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Archived Newsletters

Every month, we issue an electronic newsletter, eNews Monthly, to keep clients informed about Association items, spotlight clients, and answer frequently asked questions and let you know what is happening with the company.  Old issues of eNews Monthly are available on our Library page. 

September 2017
eNews Monthly
Recovering from Hurricane Harvey
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Our hearts are with all those that are being affected by the extraordinary weather conditions brought on by Hurricane Harvey. Many of our communities were hit hard with home flooding and evacuations. Many of our employees, families and friends have been displaced from their homes.

The devastation and flooding from Corpus Christi to Beaumont has shattered lives and records.  Since the arrival of Harvey to the Texas coast on August 25th, more than 50 inches of rain and 19 trillion gallons of water poured onto southeast Texas. That is like the entire contents of Lake Conroe being dumped on southeast Texas 135 times!  More than 30,000 people have had to move to Houston shelters with an untold number of additional people displaced.  The initial estimate of damages is $190 billion and could exceed the cost of Hurricane Katrina and Superstorm Sandy combined.

We are doing our part to help our communities.  As soon as it was safe and possible to travel, our dedicated employees have visited each of our communities to assess the conditions of the common areas and facilities.  We have redirected many of our resources to this mission.  Greater Houston compliance inspections have been temporarily replaced with facility inspections and restoration efforts.

We’ve devoted this edition of the eNews Monthly to provide helpful information for associations and homeowners.  We will be right there with you as we look ahead to recovery.

Seminar Series
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Super Budgeting Webcast Postponed

We pushed back our Super Budgeting webcast to Thursday, September 28th at 6:00 p.m.  The October Board Orientation webcast will be held as scheduled on October 13th at 6:00 p.m.

Mosquito Control
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With the large amount of rainfall from Hurricane Harvey, the mosquito population will soon be on the rise. Here are a few tips you can take around your home to help decrease mosquitos.

  • Remove all standing water from your yard. 
  • Empty, drain, remove, cover or turn upside down things that can hold water. Throw out old tires, tin cans, bottles, jars, buckets, drums, and other containers or keep them upside down so no water can enter
  • Empty any small plastic wading pools weekly. Store indoors when not in use. Properly maintain your swimming pool and keep it covered so as not to collect water.  
  • Repair leaky pipes and outside faucets. Don’t let runoff water from your air conditioner collect in shady areas.
  • Change water and scrub vases holding flowers once a week - or grow cuttings in sand.
  • Scrub and change the water in bird baths weekly.
  • Empty and refill pets’ water pans daily.
  • Discard old tires or store them indoors.         
  • Don’t dump grass clippings, branches or other items in storm drains or ditches.
  • Fill holes in trees with sand or mortar.
Disaster Assistance
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Governor Abbott has issued a Disaster Proclamation for the following Texas counties: Aransas, Austin, Bee, Calhoun, Chambers, Colorado, Brazoria, DeWitt, Fayette, Fort Bend, Galveston, Goliad, Gonzales, Harris, Jackson, Jefferson, Jim Wells, Karnes, Kleberg, Lavaca, Liberty, Live Oak, Matagorda, Nueces, Refugio, San Patricio, Victoria, Waller, Wharton, and Wilson.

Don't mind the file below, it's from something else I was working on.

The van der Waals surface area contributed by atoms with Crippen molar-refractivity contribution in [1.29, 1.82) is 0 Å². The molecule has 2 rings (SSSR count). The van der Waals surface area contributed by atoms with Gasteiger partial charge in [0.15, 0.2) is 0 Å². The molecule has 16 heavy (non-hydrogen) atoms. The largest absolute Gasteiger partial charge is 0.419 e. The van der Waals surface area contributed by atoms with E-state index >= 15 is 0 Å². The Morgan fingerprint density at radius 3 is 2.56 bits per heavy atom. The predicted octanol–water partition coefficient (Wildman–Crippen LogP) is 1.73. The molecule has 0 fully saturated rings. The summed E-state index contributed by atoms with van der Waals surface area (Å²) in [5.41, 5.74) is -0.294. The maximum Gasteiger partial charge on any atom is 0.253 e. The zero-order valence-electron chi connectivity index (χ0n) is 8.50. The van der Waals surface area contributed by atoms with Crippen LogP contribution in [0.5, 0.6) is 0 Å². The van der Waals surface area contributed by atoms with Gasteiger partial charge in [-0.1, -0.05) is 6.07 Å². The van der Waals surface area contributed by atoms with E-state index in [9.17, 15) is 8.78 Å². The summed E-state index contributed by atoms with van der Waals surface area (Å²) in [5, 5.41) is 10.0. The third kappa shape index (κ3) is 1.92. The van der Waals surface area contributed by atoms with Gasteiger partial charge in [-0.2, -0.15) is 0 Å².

Federal Disaster Assistance

  • National Flood Insurance Program policyholders may call 1-800-621-3362 from 8 a.m. to 6 p.m. (CDT) for general information, servicing of claims, or technical assistance. 
  • Texans who have sustained property damage from severe storms and flooding are urged to register with the Federal Emergency Management Agency (FEMA).

Other Disaster Resources

  • To view the latest road closures across Texas, visit www.drivetexas.org or call  800-452-9292.
  • For a medical or functional emergency, call 211.
  • For information about shelters or help call 311 inside Houston and 211 outside Houston.
  • Call 911 for a life-threatening emergency.
  • Individuals who sustained damage within the State of Texas may register for FEMA assistance by calling 1-800-621-FEMA or visiting www.fema.gov, www.ready.gov.
  • Download the FEMA app with emergency information by county for iPhone or Android.
  • To get help filing a personal insurance claim, call the Texas Department of Insurance’s Consumer Help Line: 800-252-3439 (Note: this is not an emergency number).
  • Click on Open Grocery Stores to find available shopping.
  • To get free wifi hotspots in the Houston area courtesy of XFINITY, connect to "xifinitywifi" and select "Not an XFINITY Internet Customer" on the sign in page to get started.
  • Click here for school closures.
Finding Towed Vehicles
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County and City Officials are working around the clock to clear the roads. That requires towing vehicles that ran into rising waters and had to be left.  If you are trying to locate your vehicle, the websites below will perform a search. You will need your Vehicle Identification Number (VIN#) or your License Plate Number.

Houston area resdients go to findmytowedcar.com.

San Antonio area residents can visit www.urtsa.com/findyourvehicle.html.

Dealing With a Flood Damaged Vehicle
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Dealing with vehicle flood damage can be a timely and costly process. Here are a 9 things you should know before you start dealing with a flood-damaged car. 

1. What are some of the first things I should do if I have a flood-damaged vehicle?

Before you do anything, it’s important to determine how much damage was done.

  • You should not try to start your car. Starting your car will cause more harm if water is in the engine.
  • Be sure to start drying out your car as soon as possible. Call a tow truck to help get your car back onto higher ground. Note: The transmission fluid, lube and oil may need draining before the car is towed.